The most famous of the many graduates of East Technical School (known to locals simply as ‘East Tech’) in Cleveland, Ohio, was the famed Olympic trackstar Jesse Owens. Born James Cleveland — J.C., and thus ‘Jesse’— Owens in Oakville, Alabama in 1913, he moved with his family of 10 siblings to Cleveland as part of the great northern migration undertaken by many black families to escape the segregated South. A sterling athlete from youth, Owens equaled a World Record 100-yard dash while attending East Tech. The ‘Buckeye Bullet’ then went on to a stellar career at Ohio State University, individually securing a record eight NCAA titles. He secured four Gold Medals in the 1936 Olympics in Berlin, marking a human accomplishment in stark counterpoint to the blatant racial superiority of host Nazi Germany.
East Tech had first opened its doors in October of 1908, as Cleveland’s first public trade school. Operating as a coeducational secondary school within the Cleveland Metropolitan School System, it was one of only five such trade schools in the nation. From its near-East side location, it served the young of many of the central city’s working class citizens in autos, manufacturing and industry. Quite probably due to the hard-working and physical background of many of its students’ families, East Tech quickly became a powerhouse of high school sports in Cleveland. The school’s Golden Scarabs captured 15 state titles in track between 1920 and 1955, with another half dozen or so in other sports. In addition to Jesse Owens, the school’s notable alums include the athletes Dave Albritton and Harrison Dillard.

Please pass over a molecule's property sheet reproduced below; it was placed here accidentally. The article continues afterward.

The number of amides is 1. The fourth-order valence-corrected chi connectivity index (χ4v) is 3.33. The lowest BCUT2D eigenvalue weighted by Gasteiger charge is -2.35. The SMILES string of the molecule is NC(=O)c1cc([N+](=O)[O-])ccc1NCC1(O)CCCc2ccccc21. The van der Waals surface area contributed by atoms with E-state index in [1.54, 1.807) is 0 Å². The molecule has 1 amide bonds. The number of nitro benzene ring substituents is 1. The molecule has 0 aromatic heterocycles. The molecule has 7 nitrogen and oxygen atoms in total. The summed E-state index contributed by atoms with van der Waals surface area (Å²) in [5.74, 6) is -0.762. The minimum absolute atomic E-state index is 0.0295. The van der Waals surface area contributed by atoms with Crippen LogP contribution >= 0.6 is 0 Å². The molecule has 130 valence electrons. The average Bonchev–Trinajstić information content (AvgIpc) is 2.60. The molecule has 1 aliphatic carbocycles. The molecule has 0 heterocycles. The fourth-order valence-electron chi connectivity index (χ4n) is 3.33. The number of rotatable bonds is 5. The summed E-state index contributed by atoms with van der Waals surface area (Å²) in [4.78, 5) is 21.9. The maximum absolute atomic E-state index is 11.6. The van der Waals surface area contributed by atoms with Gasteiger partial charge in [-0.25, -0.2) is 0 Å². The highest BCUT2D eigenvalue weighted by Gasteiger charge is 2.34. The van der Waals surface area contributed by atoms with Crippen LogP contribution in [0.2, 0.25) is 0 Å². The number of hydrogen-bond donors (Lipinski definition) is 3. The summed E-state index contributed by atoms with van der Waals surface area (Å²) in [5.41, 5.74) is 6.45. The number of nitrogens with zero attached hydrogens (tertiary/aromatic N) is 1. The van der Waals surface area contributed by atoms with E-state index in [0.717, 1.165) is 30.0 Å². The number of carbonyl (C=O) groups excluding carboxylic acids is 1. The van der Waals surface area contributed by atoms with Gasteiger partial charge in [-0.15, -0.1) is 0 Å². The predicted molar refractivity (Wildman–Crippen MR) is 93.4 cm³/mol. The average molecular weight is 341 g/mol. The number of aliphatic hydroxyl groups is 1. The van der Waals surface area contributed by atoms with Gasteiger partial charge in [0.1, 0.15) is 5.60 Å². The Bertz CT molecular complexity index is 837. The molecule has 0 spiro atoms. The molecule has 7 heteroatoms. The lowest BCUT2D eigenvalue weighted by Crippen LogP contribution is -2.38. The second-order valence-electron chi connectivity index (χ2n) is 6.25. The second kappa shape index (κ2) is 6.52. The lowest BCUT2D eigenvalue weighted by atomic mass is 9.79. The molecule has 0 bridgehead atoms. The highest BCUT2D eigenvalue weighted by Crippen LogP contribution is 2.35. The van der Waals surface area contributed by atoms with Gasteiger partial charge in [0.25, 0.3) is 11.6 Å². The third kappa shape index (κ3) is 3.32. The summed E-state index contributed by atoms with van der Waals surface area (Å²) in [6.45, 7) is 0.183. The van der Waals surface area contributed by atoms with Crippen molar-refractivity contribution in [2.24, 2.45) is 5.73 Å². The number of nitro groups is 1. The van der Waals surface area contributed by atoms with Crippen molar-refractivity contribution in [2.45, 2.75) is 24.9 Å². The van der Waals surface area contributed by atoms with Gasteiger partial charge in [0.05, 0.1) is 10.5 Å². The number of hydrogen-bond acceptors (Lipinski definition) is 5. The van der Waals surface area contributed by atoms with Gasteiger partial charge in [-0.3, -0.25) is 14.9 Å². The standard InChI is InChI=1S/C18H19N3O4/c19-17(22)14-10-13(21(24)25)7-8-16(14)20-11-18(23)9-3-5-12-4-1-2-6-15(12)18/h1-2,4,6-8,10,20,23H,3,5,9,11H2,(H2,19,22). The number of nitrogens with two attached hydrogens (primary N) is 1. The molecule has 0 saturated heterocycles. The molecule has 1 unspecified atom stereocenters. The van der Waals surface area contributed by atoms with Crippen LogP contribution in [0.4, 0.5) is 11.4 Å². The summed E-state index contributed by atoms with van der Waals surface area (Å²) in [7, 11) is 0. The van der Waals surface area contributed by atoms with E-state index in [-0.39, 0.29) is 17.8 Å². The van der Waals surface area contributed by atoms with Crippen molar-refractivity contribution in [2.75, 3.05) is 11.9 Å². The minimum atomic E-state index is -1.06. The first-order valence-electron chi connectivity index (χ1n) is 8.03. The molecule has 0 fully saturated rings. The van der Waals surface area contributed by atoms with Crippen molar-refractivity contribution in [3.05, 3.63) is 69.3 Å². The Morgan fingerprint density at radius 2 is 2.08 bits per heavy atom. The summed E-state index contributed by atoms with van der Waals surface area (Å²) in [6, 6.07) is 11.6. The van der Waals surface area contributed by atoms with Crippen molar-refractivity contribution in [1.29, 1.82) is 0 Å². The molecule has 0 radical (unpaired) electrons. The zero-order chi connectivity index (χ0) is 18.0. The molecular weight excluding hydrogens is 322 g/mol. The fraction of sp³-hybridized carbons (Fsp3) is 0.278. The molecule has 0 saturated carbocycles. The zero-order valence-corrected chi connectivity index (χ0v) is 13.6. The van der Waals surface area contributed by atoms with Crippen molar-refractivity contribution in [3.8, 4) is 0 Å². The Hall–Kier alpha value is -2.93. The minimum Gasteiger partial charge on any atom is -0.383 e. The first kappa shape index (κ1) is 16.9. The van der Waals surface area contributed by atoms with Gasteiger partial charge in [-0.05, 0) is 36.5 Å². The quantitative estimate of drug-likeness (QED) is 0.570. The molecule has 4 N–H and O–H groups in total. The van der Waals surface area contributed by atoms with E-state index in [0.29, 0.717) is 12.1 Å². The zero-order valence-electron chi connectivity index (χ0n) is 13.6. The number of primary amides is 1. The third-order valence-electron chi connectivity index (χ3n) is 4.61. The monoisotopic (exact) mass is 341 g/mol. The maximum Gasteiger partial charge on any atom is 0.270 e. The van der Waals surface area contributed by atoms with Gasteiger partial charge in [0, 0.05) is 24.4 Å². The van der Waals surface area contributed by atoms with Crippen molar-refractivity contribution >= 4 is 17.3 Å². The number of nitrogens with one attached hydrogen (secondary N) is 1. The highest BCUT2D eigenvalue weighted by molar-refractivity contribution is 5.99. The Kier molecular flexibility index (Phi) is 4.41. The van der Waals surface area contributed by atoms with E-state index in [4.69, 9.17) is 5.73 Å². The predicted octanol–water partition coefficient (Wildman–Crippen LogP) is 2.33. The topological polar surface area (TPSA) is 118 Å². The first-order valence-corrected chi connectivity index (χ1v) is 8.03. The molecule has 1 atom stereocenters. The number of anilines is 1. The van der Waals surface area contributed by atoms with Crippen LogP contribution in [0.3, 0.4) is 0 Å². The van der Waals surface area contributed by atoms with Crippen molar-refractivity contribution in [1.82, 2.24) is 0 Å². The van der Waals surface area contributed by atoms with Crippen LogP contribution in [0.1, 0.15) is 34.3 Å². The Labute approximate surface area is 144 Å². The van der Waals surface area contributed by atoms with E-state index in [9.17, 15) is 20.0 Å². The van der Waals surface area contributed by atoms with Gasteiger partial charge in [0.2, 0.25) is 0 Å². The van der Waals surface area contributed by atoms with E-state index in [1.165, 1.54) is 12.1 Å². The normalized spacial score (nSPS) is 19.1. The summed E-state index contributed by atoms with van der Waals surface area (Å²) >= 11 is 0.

The school’s current structures were erected at East 55th Street and Scovill Avenue in the early 1970s. East Tech now operates with a ‘small school’ structure, in which three separate and differently oriented schools — The Technology Institute, Lighthouse Academy, and The Leadership and Human Services Institute — function within one facility.
To passing views, East Tech High clearly presents its Modernist architectural tendencies — the long and low horizontal structures, the discrete massing of multiple rectilinear forms, the subdued and limited palette of coloration, the straightforward presentation of ‘honest’ building materials, and the incisive detailing devoid of decorative flourishes.